It also requires that these contractors take affirmative action to employ and advance veterans.
Key elements of VEVRAA and Section 503 of the Rehabilitation Act of 1973 AAPs include:
- Affirmative action policy statements;
- A description of actions the contractor will take to ensure equal opportunity;
- A schedule for the periodic review of job qualification standards to ensure they do not create unnecessary barriers to employment;
- A guarantee that the contractor will provide appropriate reasonable accommodations;
- Procedures to ensure against harassment; and
- An action plan for recruitment of and outreach to individuals with disabilities, disabled and other protected veterans.
These regulations are administered by the Labor Department's OFCCP in the same manner as Executive Order No. 11246, as described above.
OFCCP Disability and Veterans Hiring Rules
On March 24, 2014, new OFCCP regulations took effect that strengthen the affirmative action requirement for contractors under the Vietnam Era Veterans' Readjustment Assistance Act (VEVRAA) and Section 503 of the Rehabilitation Act.
Under these regulations, contactors that meet the requirements for developing an affirmative action plan must have an annual hiring benchmark for protected veterans and take other steps as well. Effective March 31, 2019, the OFCCP reduced its annual hiring benchmark for veterans under VEVRAA to 5.9 % from 6.4 %. This represents the fifth consecutive year that the hiring benchmark has declined.
VEVRAA provisions of which federal contractors must be aware include:
- Hiring benchmarks - Federal contractors and subcontractors will have to establish their annual hiring benchmarks using one of two methods: a benchmark based on the national percentage of veterans in the workforce, or a figure reflecting the contractor's particular hiring circumstances. These figures can be used to evaluate the effectiveness of hiring and outreach efforts for veterans.
- Data collection and records - Contractors must compile information regarding the number of veteran job applicants and hires. This information must be retained for at least three years. In addition, contractors must allow the OFCCP to review documents either on site or off site, at the OFCCP's option and in an available format that the agency requests.
- Invitation to self-identify - Contractors must invite applicants to self-identify at the pre-and post-offer phases of the hiring process.
- Required equal opportunity clause - When incorporating the equal opportunity (EO) clause into a subcontract by reference, contractors must use specific language.
The OFCCP also has developed new hiring regulations to aid the employment of qualified individuals with disabilities under Section 503 of the Rehabilitation Act. The goal is to create a larger, more diverse hiring pool for federal contractors and subcontractors.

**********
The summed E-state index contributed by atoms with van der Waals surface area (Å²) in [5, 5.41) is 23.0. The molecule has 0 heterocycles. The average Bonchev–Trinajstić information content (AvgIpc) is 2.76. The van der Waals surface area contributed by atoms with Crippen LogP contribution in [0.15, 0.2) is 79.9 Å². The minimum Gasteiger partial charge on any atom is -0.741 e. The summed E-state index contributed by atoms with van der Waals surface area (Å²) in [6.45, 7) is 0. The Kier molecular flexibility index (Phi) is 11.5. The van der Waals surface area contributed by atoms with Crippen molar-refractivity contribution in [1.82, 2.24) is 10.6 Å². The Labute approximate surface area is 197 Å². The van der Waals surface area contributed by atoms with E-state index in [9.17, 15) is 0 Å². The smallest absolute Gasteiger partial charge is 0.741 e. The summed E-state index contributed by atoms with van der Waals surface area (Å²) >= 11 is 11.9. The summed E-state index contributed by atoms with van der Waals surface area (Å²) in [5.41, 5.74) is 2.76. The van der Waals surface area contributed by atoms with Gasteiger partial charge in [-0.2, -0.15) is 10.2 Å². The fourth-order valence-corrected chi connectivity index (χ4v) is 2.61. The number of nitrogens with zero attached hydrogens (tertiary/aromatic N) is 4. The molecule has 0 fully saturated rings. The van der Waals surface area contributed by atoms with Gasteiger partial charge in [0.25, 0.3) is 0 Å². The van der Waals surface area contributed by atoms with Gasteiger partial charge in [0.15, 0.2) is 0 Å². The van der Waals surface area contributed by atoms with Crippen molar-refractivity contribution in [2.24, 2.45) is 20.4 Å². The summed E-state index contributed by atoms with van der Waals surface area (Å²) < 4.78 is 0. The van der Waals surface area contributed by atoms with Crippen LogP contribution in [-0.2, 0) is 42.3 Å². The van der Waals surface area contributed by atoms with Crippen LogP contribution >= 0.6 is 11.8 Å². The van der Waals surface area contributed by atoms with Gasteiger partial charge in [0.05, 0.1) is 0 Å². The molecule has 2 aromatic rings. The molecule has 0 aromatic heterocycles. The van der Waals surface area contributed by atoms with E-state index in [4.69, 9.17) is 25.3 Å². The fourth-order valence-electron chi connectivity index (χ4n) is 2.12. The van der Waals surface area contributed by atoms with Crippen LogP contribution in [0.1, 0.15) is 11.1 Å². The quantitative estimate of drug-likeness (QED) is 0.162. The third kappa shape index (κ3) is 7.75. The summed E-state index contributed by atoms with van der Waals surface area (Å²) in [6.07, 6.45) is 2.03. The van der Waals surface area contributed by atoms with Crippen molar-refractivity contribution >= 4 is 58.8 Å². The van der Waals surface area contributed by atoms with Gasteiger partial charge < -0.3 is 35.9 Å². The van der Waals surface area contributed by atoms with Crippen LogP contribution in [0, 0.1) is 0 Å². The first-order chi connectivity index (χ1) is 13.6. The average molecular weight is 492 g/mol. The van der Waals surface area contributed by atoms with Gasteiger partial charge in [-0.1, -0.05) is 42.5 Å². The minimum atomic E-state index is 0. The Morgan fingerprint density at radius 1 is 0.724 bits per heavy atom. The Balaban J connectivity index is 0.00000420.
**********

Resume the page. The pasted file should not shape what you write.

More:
The DC Circuit Court of Appeals enabled these regulations to take effect in rejecting a challenge which had sought to block their implementation. Associated Builders & Contractors, Inc. v. Shiu, 2014 U.S. Dist. LEXIS 37106 (DC Cir. March 21, 2014).
These provisions of the regulation governing Section 503 include:
- Utilization goals - Federal contractors must establish a 7% utilization goal for qualified individuals with disabilities in each job group of their workforce. If a contractor has fewer than 100 employees, the 7% goal should be applied to its entire workforce. In addition, contractors must conduct an annual utilization analysis and have a process to address any compliance problems.
- Self-identification - Contractors must invite job seekers to voluntarily self-identify as disabled at the pre-offer and post-offer phases of the hiring process using language specified by the OFCCP. This information also must be solicited within one year of a contractor being subject to the new requirements and on a five-year basis thereafter. This requirement is designed to help employers assess the effectiveness of their outreach and recruitment efforts.
- Data collection and records analysis - As with the VEVRAA rule, contractors must compile information regarding the number of applicants and hires with disabilities. Contractors must retain this information for at least three years. They also must allow the OFCCP to review documents either on site or off site, at the OFCCP's option and in a format that the agency requests.
- Revised definition of disability - this incorporates the necessary changes resulting from the ADA Amendments Act (ADAAA) of 2008, and alters certain nondiscrimination provisions of the regulations.
The OFCCP has resources to aid federal contractors and subcontractors, including ways to provide reasonable accommodations; available tax incentives and credits to employers hiring veterans and individuals with disabilities; and methods of recruiting, hiring and promoting self-identification for veterans or individuals with a disability.
Federal Contractor Discrimination Based on Gender Identity